I mean, the lace definitely makes the bra. I received this lace from the Tailor Made Shop on Etsy, right when Ying first opened up her shop back in June. It’s taken me this long to sew it up because I really wasn’t sure what to do with it – even the flat yardage is really really pretty. It took me a couple of months to decide how to cut the lace and use the scallops, and figure out how to finish everything so that the bra wouldn’t be too flimsy and would wear well. I’m glad I took my time with this, because I’m super happy with how it turned out.

Tailor Made has a lot of beautiful laces that are all suitable for bra making, as well as a selection of elastics, rings and sliders, underwire channeling – pretty much anything you need to make a bra. There are also kits, which I haven’t tried yet, but I’m really loving the color combinations that Ying has come up with. A lot of new stuff has been added since I first looked at the shop, and it’s all pretty awesome! I can confidently say that the quality of the stuff I received is really nice, and the prices are super reasonable. BTW, there’s a discount code at this bottom of this post – so either read on, or scroll to the bottom if you’re feeling antsy πŸ™‚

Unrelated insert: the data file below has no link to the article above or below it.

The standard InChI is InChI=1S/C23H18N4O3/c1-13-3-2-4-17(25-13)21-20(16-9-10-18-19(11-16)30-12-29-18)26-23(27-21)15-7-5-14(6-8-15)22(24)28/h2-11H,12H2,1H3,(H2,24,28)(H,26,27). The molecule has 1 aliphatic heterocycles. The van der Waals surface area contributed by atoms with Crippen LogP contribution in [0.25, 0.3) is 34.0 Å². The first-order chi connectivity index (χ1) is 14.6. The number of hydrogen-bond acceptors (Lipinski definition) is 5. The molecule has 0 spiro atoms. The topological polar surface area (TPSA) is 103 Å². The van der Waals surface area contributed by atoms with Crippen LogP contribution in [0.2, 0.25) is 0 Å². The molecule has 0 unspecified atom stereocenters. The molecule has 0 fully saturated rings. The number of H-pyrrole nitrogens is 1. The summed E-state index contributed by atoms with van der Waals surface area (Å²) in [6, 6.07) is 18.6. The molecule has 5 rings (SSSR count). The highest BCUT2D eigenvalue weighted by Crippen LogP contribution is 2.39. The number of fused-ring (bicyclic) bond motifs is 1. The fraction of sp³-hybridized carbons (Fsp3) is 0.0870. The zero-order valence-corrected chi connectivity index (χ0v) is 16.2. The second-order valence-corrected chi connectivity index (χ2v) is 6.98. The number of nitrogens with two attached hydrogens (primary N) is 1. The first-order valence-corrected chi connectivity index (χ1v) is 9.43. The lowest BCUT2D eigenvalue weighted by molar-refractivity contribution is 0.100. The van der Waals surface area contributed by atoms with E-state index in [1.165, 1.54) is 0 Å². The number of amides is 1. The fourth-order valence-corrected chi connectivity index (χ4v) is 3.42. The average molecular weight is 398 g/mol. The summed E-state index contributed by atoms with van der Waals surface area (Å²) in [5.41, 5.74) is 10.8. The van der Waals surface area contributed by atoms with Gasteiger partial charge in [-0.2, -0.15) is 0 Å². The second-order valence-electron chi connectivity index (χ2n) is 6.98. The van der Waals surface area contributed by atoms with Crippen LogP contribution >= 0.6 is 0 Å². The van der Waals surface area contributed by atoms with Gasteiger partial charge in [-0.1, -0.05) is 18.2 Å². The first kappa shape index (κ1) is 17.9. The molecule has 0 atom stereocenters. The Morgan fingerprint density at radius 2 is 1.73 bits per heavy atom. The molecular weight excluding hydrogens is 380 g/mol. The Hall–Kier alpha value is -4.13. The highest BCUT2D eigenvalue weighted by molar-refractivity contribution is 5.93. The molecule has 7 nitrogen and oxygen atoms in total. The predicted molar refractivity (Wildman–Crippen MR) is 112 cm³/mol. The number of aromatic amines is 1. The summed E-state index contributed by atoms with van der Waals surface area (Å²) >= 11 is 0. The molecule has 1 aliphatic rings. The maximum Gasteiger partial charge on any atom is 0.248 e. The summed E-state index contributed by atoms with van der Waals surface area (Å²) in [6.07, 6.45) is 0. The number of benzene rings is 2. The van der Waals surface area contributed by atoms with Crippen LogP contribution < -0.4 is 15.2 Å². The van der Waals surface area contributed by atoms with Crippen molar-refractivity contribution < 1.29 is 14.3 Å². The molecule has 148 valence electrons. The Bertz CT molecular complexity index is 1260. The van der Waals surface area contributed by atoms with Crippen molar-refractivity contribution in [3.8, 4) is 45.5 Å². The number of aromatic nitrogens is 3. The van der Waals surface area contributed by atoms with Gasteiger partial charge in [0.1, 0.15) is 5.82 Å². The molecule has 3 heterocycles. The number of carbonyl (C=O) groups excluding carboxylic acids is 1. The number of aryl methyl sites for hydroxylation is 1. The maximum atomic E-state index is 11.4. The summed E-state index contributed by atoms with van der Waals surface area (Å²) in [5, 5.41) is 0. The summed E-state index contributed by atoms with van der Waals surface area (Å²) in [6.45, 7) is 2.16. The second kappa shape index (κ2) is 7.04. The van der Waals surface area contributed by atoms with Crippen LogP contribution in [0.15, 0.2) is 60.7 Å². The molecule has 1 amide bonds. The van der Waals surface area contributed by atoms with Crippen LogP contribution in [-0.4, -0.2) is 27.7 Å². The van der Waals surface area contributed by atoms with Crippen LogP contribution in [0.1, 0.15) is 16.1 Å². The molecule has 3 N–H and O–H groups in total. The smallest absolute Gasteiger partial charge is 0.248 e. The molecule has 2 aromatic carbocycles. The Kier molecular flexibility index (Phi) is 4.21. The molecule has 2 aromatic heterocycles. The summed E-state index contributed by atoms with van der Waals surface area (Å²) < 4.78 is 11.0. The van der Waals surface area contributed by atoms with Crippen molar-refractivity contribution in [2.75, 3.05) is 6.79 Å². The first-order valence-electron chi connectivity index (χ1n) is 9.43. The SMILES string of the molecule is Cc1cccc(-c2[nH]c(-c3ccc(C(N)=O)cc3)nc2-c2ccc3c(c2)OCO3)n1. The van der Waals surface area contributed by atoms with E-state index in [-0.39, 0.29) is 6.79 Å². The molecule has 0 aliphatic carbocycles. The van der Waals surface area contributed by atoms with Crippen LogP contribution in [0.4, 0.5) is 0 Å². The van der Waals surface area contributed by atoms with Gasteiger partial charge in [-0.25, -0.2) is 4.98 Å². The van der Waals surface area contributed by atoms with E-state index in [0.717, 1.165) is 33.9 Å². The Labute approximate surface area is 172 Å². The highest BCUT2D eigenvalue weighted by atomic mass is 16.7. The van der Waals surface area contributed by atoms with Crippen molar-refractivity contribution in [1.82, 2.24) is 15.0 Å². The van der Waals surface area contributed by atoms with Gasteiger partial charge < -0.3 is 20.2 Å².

Navy Lace Watson soft bra - back